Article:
Standing proudly above the city of Edinburgh, Edinburgh Castle is one of the most iconic castles in the UK. Formerly home to Scotland’s monarchy, the castle is packed full of Scottish history, both before and after it became part of the UK. Basic tickets include a short introductory tour and access to all the different rooms and exhibitions.
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4 Tips for Visiting the Edinburgh Castle
Edinburgh Castle | Photo: Gary Campbell-Hall CC-BY 2.0
The castle is built into a hill and the paths are largely made of cobblestones, so wear comfortable shoes for walking!
Edinburgh Castle | Photo: Mario Sánchez Prada CC-BY-SA 2.0
Try a free guided tour, they take about 30 minutes and are a great introduction to the castle! Tours depart from the meeting point through the Portcullis Gate every 30 minutes in summer and once every hour in winter.
Wrap up warm! Even though a lot of the castle’s exhibits are inside, the hilltop is exposed to the wind and it’s going to be cool on top of the hill, even on sunny days.
An audio guide is available for £3.50 for adults, £2.50 for concessions, and £1.50 for children, in English, French, German, Italian, Japanese, Mandarin, Russian, and Spanish.
Frequently Asked Questions
What will I see at Edinburgh Castle?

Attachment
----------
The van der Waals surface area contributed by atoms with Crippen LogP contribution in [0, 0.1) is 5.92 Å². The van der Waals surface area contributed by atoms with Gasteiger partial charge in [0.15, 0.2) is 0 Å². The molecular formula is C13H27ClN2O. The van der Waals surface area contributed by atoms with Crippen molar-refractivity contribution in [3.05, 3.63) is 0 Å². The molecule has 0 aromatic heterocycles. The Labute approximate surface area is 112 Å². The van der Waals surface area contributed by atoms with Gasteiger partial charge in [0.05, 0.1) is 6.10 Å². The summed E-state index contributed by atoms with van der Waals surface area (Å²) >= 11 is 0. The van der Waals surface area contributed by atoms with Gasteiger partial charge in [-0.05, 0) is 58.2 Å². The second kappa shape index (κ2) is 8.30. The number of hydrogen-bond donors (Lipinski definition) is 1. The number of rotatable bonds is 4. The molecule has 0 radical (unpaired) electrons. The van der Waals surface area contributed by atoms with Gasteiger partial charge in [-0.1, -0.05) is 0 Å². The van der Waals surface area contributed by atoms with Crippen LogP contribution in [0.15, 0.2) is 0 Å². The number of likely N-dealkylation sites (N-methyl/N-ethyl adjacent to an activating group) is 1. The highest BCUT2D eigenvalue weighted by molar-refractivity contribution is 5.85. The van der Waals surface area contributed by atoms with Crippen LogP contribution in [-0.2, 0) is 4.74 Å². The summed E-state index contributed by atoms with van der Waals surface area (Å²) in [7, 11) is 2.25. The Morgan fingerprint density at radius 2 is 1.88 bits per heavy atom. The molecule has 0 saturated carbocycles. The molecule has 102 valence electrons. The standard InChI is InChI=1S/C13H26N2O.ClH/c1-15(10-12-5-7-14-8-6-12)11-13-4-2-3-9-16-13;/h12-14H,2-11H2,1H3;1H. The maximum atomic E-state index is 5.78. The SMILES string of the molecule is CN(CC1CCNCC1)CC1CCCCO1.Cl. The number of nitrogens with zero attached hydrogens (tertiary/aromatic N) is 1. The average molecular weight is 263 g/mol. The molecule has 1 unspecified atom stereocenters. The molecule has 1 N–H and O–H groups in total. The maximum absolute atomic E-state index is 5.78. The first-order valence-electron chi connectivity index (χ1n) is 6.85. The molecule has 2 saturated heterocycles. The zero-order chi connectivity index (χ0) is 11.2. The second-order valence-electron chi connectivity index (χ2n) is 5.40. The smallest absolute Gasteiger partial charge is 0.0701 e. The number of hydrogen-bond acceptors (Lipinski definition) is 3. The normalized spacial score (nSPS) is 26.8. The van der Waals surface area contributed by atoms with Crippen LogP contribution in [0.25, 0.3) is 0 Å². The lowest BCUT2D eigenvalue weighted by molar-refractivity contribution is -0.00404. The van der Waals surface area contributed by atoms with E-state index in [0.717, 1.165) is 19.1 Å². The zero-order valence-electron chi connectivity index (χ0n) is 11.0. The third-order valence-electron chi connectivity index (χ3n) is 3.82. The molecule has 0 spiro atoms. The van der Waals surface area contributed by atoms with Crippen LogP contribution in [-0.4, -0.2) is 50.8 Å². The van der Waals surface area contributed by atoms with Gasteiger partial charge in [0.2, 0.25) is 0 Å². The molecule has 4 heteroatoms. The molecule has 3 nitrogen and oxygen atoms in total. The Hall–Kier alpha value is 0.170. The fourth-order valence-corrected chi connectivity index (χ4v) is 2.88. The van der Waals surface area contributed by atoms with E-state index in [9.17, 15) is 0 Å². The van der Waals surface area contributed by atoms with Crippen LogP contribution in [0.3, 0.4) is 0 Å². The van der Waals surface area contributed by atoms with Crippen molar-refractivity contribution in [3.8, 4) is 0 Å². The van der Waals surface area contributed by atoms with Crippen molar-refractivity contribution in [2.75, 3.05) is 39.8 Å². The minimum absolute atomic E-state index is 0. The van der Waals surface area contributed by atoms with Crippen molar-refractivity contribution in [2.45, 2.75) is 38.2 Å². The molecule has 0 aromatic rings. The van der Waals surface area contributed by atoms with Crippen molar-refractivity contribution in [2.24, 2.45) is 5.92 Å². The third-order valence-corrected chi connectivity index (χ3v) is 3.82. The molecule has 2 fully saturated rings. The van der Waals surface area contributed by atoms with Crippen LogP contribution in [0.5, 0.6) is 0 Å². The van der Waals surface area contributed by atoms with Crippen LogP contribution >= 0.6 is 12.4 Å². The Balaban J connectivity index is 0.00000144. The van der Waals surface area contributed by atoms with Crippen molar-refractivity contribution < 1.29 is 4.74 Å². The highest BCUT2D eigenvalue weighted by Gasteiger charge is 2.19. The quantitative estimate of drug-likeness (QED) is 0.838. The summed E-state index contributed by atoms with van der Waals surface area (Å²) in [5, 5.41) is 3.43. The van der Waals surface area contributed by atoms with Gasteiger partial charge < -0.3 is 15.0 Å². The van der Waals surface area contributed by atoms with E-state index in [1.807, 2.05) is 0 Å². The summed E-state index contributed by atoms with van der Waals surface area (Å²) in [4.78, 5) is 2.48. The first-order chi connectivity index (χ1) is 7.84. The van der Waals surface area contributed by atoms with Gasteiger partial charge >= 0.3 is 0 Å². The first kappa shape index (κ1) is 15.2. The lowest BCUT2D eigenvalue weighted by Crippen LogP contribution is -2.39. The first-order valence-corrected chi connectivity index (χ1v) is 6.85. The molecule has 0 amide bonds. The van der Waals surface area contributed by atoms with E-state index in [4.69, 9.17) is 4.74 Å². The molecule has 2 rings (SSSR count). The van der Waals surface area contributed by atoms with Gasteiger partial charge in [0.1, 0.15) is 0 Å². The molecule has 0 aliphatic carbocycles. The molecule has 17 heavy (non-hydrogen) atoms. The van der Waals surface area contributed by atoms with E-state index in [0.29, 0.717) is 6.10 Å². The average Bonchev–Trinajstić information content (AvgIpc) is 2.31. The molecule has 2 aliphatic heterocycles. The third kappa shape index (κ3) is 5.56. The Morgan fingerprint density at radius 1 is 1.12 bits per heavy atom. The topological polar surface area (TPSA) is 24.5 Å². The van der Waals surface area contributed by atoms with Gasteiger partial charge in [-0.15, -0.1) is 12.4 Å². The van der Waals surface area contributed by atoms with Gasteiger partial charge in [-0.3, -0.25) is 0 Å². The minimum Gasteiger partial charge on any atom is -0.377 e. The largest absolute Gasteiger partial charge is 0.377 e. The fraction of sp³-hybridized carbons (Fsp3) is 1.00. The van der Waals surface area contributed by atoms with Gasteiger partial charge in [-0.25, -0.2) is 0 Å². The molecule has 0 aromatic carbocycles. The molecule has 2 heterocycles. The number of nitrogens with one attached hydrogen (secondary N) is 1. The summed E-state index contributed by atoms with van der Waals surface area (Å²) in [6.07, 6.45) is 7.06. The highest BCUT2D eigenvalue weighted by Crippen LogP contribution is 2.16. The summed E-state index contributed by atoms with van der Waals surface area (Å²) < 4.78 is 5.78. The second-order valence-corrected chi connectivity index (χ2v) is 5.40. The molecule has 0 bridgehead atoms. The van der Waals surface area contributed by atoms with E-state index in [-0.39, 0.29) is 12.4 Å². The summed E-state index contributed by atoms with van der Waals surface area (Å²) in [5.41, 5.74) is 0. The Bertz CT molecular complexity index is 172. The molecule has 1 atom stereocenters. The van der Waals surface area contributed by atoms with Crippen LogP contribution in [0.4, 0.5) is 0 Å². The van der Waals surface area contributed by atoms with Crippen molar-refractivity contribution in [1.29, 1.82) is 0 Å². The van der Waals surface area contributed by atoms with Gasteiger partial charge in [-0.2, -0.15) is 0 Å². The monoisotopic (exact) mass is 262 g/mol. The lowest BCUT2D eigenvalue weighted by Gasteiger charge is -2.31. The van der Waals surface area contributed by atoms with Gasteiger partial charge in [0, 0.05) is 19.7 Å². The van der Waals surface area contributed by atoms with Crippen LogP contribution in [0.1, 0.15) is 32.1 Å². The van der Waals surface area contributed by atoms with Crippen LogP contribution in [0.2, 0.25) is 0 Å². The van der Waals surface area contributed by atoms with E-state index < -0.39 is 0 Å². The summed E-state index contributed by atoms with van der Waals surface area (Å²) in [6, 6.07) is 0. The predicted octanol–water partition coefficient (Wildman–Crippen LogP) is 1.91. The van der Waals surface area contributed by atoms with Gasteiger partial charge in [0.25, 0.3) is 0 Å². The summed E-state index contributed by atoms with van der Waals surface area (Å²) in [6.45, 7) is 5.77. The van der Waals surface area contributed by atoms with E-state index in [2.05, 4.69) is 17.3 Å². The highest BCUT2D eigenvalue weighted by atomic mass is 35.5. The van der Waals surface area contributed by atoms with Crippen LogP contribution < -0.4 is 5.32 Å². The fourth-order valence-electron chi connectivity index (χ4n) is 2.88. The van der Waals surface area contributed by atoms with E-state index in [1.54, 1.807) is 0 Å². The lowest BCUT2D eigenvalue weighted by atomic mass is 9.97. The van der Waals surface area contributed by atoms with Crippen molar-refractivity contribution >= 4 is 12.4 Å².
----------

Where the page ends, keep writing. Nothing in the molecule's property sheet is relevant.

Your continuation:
There are several different routes you can take through the castle depending on how much time you want to spend there. The hour-long itinerary takes you through Portcullis Gate, up the Lang Stairs, and into St Margaret’s Chapel, the oldest part of the castle. After that, you’ll head up to the battlements to see Mons Meg, a 6-ton siege gun which could fire shots within a range of 2 miles. From the battlements, you’ll also have time to enjoy a stunning view of Edinburgh before heading to see the Honours of Scotland (the Scottish Crown Jewels) and the Stone of Destiny, also known as the Scone of Stone. After visiting the treasures, you can stop off in the Great Hall, which was built in 1511 and houses an exhibition of weaponry, before visiting the Prisons of War Exhibition in the room below the Great Hall. Finally, you can learn about the One O’Clock Gun in a special exhibition, or time your visit so that you’re in the grounds when the gun goes off. Longer routes include a visit to the Argyle Tower, the Military Prison, the Royal Scots Museum, the Royal Scots Dragoon Guards Museum, the New Barracks, the Governor’s House (exterior only), the National War Museum, and all the different sets of defenses.Read more.
Does the Queen spend time in Edinburgh Castle?
It’s very unlikely that you’ll see the Queen at Edinburgh Castle. Her official Scottish residence is the Palace of Holyroodhouse, and Scottish monarchs have been using Holyrood Palace since it was built in the 15th Century by James IV. After King James VI (or James I of England) moved to England to take up his throne there Edinburgh Castle was predominantly used as a military fortress and prison until 1814. From 1814 onwards it was already being treated as a national monument and the castle began to open to visitors in the 1830s.Read more.